Liz, David and I started off in the baby pool. The water was warmer than the outdoor school pool but not much deeper. We had polystyrene floats to hold and we’d go up and down kicking our legs like mad. The teacher was called Mr Pugh, at least I think he was. He believed I could swim long before I did. Self belief never has been my thing.
In the end he tricked me into realising I could do it. We’d been practising our legs holding the float in our hands and our arms with the float between our legs or under our tummies.
“Let me help you practise both together,”he said. “I’ll hold onto the back of your costume and you can swim a length with your arms and legs at once.”
”You promise you won’t let go?”
”Of course not.”
So Mr Pugh held onto the straps at the back of my costume and I set off doing front crawl with my arms and kicking my legs at the same time. When I got to the far end of the pool I stood up and turned around. Mr Pugh was right back where I’d started, grinning at me. I’d swum the whole length by myself and earned my very first swimming badge.
There were a whole load of badges to get, little strips of grossgrain ribbon in different colours you could sew into your swimming costume. Over the next weeks, month and years, along with Liz I worked my way through them all. All my life I’d hated sports but I’d finally found one I was quite good at.
At the end of each lesson we got changed and went out into the evening air where Liz’s dad was always waiting for us in his car. On the drive home we usually listened to comedy shows like Not In Front Of The Children on the car radio. The very best part of these swimming days was getting home, still smelling faintly of chlorine with my muscles singing and my stomach rumbling. There were always baked potatoes with lashings of butter waiting for me along with Mother and Pappy. Neither of them ever saw me swim.
The year wasn’t all new money, new nephew and swimming lessons though. The evening news was often filled with gloom and disaster. The crush to leave a football stadium in Glasgow led to a pile of bodies and haunted my dreams for a while. A postal workers’ strike lasting more than a month didn’t really affect me, eleven year old’s don’t get much post after all, but it seemed to unsettle the adults. Then there were protests about the Vietnam War and a terrible plane crash in Yugoslavia. The world seemed to be a far more dangerous place than I’d realised.
Then, when the new school year began in September, the newly completed school swimming pool didn’t make up for the discovery that the dreaded Miss Please was my teacher again. It didn’t seem fair that I’d have to put up with her for my last year at junior school. She had not mellowed with age and she still didn’t like me for some reason.
Early in the term we had a sponsored swim to raise money for heating for the pool building. My sponsor form was filled right up and I knew the more lengths I swam the more money I would raise. This seemed like my chance to get into Miss Please’s good books. On the night I swam and swam, determined to raise more than anyone else and make her proud of me for once. One by one the other children tired and got out of the pool but I kept on going. In the end I was the only child left in the pool but I still had energy left so I carried on. Rather than being proud of me or impressed with my efforts though, Miss Please was annoyed. When I got to the end of a lap she told me quite brusquely, “enough is enough, get out now.”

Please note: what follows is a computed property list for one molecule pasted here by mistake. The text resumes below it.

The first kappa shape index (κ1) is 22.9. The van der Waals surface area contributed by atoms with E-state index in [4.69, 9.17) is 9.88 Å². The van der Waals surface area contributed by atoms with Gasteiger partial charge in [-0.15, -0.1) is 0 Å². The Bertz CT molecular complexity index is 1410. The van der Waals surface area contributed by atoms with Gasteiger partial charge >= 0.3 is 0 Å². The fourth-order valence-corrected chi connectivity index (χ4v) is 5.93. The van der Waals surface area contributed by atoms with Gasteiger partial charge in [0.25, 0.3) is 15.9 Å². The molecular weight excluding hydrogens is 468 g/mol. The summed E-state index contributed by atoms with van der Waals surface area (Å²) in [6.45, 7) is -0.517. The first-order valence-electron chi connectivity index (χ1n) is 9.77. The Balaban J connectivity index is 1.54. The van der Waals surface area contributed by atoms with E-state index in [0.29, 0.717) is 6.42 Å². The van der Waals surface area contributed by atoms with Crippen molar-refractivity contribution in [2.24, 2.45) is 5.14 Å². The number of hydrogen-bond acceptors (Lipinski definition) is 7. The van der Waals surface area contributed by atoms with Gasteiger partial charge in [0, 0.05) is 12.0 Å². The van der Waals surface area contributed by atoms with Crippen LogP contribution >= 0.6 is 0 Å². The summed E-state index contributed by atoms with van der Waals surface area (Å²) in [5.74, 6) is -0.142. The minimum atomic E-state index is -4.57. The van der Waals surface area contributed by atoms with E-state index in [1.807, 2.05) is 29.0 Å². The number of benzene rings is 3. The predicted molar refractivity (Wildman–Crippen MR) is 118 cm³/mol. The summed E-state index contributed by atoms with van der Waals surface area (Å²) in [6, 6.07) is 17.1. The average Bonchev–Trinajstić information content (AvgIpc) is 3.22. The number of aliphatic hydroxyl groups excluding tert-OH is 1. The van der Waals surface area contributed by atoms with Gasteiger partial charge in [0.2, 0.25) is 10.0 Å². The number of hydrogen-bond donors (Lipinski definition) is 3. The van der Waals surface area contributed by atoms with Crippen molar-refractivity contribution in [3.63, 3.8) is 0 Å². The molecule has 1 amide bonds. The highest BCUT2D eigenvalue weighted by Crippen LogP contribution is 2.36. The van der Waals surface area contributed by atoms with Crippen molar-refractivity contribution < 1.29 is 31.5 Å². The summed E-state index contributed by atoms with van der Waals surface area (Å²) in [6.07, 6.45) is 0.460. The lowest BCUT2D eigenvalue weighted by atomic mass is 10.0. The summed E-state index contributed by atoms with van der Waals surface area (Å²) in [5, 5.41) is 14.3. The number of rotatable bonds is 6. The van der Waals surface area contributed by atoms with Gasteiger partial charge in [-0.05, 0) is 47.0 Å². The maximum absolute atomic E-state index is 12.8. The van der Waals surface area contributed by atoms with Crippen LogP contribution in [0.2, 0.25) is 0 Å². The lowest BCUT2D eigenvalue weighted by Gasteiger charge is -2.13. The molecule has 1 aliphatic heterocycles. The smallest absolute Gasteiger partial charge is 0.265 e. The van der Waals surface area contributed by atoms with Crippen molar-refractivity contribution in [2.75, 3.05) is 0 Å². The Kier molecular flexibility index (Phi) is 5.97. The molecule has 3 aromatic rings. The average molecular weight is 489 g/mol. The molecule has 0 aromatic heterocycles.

Even now I look back and wonder why she disliked me so much? I was never a naughty child, in fact I always tried my best to follow the rules and do what I was told. Ok, so I talked a little more than I should, but so did most of the girls in the class. I didn’t talk back, I worked hard, even if I was rubbish with numbers and useless at P.E. In her eyes though, nothing I did would ever be enough.
Where the classroom had been the one bright spot of the previous year, it soon became the dark place that haunted my nightmares. In fact I remember one very vivid dream I had about sitting cross legged in the assembly hall and suddenly realising, to my horror and embarrassment, I was dressed in my green P.E. knickers and vest.
Along with a fear of doing the wrong thing at school, the fears of the wider world crowded in on me. The Northern Irish troubles were constantly in the news. It felt like there were riots reported every night, although I’m sure that wasn’t actually the case. Violence and the loud, shouting Irish accent of the Reverend Ian Paisley, seemed to be all around, separated from me only by the Irish Sea.
Then things got frighteningly close to home. A bomb exploded at the top of the Post Office Tower in London. No one was hurt but the IRA claimed responsibility and there was talk of a possible wave of terror attacks. This climate of violence and unrest, along with all the tales I’d heard of war and bombs dropping sent my vivid imagination into overdrive.
The year ended with the usual festivities. We may not have had as much money as we had when Dad was alive but there were still Christmas presents under the tree, aunts and uncles visiting and a huge mountain of food to be eaten around the dining table. Little did I know it would be the last Christmas I’d really enjoy.